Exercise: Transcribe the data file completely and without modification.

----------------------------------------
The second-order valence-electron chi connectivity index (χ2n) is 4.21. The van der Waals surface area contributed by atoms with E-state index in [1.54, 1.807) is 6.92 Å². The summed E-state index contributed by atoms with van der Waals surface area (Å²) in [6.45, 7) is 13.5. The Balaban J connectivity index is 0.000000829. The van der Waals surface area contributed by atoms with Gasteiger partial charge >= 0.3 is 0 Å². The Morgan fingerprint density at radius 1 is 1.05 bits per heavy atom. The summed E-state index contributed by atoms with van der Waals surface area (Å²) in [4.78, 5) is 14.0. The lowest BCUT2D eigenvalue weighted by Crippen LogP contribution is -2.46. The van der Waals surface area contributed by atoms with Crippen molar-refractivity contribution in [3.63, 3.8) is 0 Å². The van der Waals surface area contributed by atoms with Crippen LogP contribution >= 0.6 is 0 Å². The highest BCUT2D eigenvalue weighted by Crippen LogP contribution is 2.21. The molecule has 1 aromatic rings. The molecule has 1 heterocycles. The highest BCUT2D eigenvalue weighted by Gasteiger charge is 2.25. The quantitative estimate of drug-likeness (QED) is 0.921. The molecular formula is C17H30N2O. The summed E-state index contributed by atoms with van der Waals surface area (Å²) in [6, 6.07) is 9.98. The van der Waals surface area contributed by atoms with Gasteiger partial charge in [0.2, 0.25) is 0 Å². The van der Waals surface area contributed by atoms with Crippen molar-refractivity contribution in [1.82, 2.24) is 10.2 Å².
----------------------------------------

The second-order valence-electron chi connectivity index (χ2n) is 4.21. The van der Waals surface area contributed by atoms with E-state index in [1.54, 1.807) is 6.92 Å². The summed E-state index contributed by atoms with van der Waals surface area (Å²) in [6.45, 7) is 13.5. The Balaban J connectivity index is 0.000000829. The van der Waals surface area contributed by atoms with Gasteiger partial charge >= 0.3 is 0 Å². The Morgan fingerprint density at radius 1 is 1.05 bits per heavy atom. The summed E-state index contributed by atoms with van der Waals surface area (Å²) in [4.78, 5) is 14.0. The lowest BCUT2D eigenvalue weighted by Crippen LogP contribution is -2.46. The van der Waals surface area contributed by atoms with Crippen molar-refractivity contribution in [3.63, 3.8) is 0 Å². The van der Waals surface area contributed by atoms with Crippen LogP contribution >= 0.6 is 0 Å². The highest BCUT2D eigenvalue weighted by Crippen LogP contribution is 2.21. The molecule has 1 aromatic rings. The molecule has 1 heterocycles. The highest BCUT2D eigenvalue weighted by Gasteiger charge is 2.25. The quantitative estimate of drug-likeness (QED) is 0.921. The molecular formula is C17H30N2O. The summed E-state index contributed by atoms with van der Waals surface area (Å²) in [6, 6.07) is 9.98. The van der Waals surface area contributed by atoms with Gasteiger partial charge in [0.2, 0.25) is 0 Å². The van der Waals surface area contributed by atoms with Crippen molar-refractivity contribution in [1.82, 2.24) is 10.2 Å².